Local Sculptor Bringing ‘Terrible Beauty’ To Public

RICHARD FRIEDBERG WORKS DEBUT

Local Sculptor Bringing

‘Terrible Beauty’ To Public

Richard Friedberg, well known in Oneonta artistic circles, discusses “Big Wave,” one of nine sculptures based on natural disasters that go on display Saturday, Feb. 27, at the Munson-Williams-Proctor Art Institute in Utica. (Jim Kevlin/AllOTSEGO.com)

UTICA – “Terrible Beauty,” an exhibit of monumental sculptures by an Oneonta-area artist, Richard Friedberg, will open Saturday, Feb. 27, at the Munson-Williams-Proctor Arts Institute Museum of Art in Utica.

Developing a novel aluminum mesh as his raw material, Friedberg’s nine sculptures in the show are based on such catastrophes as BP’s Deepwater Horizon wellhead blowout in the Gulf of Mexico and the Fukushima nuclear accident and resulting tsunami.

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Friedberg, 78, whose studio in a barn in Harpersfield, has exhibited at Hartwick College’s Yager Museum and lectured at SUNY Oneonta.  He has also received numerous commissions over the years, from Citicorp to Prudential to the Atlanta International Airport.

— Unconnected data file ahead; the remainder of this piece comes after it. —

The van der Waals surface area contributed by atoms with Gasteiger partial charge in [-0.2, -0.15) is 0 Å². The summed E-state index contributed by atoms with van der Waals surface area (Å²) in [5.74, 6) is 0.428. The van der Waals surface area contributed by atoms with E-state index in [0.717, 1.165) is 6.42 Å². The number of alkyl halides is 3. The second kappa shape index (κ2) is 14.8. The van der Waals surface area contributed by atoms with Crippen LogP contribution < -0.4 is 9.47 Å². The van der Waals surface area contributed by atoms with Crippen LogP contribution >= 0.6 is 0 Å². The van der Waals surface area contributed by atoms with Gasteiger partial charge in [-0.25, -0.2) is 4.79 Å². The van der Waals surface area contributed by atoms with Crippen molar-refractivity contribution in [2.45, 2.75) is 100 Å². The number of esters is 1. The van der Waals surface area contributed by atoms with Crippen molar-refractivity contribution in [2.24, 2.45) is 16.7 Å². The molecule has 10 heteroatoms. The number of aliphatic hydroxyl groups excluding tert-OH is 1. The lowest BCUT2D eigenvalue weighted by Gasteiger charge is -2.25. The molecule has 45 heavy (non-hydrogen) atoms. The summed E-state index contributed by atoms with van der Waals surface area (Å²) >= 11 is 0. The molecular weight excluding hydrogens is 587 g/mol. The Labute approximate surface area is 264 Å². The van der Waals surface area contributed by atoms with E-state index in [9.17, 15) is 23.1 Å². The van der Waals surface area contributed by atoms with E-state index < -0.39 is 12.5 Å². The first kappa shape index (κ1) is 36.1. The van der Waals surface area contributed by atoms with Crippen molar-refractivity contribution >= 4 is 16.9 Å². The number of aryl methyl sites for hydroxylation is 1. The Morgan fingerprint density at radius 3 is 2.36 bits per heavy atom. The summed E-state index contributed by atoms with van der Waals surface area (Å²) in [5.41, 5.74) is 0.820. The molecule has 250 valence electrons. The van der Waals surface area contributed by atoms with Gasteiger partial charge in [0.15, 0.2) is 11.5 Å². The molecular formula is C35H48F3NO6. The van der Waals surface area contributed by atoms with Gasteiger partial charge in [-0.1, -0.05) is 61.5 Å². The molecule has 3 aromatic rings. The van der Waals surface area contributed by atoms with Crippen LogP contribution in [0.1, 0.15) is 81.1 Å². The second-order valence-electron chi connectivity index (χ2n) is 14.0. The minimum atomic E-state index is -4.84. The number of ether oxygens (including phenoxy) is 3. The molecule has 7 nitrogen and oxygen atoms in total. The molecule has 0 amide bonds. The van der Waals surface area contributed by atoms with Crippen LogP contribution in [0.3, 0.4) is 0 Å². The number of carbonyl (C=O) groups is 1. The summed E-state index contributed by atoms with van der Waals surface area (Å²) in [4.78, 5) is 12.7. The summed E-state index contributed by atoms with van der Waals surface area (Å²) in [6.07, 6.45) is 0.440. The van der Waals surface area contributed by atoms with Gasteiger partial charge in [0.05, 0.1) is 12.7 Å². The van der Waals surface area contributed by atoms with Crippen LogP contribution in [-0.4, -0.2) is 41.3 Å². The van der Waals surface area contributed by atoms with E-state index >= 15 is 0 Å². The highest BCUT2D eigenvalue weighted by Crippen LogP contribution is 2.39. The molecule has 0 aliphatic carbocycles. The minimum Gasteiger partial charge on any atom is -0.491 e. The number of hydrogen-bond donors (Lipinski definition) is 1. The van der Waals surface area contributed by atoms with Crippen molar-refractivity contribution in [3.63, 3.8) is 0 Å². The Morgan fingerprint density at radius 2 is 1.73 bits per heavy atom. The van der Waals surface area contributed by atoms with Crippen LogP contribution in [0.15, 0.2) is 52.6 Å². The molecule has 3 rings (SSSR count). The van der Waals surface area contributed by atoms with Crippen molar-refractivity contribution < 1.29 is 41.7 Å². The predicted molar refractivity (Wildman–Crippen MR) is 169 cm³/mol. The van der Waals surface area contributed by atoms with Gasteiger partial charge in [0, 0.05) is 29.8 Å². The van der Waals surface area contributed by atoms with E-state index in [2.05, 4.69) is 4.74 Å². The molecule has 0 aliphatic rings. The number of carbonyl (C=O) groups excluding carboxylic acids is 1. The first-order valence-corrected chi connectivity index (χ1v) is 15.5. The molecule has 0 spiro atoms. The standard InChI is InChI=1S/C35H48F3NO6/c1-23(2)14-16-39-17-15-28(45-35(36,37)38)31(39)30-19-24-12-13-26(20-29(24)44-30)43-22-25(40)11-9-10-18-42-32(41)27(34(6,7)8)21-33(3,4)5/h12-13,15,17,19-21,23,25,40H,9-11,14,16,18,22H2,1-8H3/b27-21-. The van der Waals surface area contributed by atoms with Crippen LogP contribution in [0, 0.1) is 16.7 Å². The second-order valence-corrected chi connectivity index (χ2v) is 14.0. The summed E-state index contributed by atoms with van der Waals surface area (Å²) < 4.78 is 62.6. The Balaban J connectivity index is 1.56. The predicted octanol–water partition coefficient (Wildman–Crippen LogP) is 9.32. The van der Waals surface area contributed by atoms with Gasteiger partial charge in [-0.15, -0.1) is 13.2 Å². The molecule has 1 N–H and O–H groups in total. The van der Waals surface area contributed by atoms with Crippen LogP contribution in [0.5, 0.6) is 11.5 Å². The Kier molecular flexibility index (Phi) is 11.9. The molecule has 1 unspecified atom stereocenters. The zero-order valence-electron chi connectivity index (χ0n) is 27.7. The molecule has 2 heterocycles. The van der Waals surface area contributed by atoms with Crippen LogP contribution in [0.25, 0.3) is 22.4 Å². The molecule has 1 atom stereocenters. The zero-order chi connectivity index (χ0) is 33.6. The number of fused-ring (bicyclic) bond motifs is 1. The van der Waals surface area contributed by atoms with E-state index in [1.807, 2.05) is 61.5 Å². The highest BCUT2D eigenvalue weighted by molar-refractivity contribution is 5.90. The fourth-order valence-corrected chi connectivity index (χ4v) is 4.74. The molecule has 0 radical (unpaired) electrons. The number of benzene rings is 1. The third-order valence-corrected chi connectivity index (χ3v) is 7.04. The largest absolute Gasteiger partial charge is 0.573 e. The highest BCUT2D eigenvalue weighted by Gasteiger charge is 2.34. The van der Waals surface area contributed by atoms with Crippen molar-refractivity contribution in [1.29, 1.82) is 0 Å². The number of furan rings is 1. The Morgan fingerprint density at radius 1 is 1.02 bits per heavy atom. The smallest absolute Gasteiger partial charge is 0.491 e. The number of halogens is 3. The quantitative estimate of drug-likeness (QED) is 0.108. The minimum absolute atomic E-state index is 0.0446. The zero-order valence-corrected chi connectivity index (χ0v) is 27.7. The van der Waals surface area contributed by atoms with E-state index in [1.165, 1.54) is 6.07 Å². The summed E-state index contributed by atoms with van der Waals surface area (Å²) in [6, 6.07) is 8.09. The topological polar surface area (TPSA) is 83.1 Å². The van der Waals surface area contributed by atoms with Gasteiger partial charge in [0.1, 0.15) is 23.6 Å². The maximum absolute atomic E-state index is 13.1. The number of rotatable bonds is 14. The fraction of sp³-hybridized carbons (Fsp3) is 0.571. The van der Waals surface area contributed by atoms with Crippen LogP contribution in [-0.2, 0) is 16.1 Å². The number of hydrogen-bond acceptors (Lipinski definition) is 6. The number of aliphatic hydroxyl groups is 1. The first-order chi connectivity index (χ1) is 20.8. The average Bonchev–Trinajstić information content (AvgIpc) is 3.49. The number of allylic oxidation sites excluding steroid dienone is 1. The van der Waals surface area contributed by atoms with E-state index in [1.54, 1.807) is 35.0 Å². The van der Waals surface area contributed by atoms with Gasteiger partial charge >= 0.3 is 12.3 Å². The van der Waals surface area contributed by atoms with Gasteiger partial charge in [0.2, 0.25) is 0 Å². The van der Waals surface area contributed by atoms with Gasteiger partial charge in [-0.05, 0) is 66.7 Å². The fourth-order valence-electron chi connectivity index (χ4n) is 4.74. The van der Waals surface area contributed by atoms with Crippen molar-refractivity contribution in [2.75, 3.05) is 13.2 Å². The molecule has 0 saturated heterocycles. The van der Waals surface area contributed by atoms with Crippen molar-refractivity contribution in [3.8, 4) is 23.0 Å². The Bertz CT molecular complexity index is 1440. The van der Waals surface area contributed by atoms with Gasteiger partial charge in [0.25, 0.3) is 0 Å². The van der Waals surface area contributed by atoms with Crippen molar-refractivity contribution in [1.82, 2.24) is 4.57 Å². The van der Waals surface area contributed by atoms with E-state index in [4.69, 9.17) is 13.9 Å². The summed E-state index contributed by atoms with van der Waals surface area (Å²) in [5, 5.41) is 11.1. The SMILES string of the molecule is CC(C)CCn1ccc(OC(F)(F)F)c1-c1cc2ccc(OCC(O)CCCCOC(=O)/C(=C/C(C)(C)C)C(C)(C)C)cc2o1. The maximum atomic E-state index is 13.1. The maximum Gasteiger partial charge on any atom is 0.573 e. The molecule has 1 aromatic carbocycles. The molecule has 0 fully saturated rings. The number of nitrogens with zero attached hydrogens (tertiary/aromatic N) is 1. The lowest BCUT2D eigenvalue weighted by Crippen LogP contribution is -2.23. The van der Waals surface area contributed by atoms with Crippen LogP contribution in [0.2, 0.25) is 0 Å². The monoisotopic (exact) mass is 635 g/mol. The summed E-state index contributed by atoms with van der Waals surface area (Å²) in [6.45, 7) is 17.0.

The mesh he developed for the works to be exhibited at the M-W-P “works beautifully for (his) purpose,” said Mary Murray, the museum’s curator of modern and contemporary art. “It is malleable, easily manipulated to suggest powerful but fleeting phenomena such as explosions or ocean waves that will transform again momentarily.”

Friedberg received his MFA from Yale and moved to New York City, where he works were exhibited in such galleries as Tibor de Nagy, Fischbach, and OK Harris, as well as at the 1973 Whitney Biennial and the Storm King Art Center.

“Terrible Beauty” marks the most recent moment in a near-50-year history for Friedberg in Utica. In 1974, he was the first artist to be invited to Sculpture Space, Inc., a downtown artists’ residency program, before the studio had been formally founded. From its inception, Sculpture Space has been linked with and has been an important partner to Munson-Williams.

 

 


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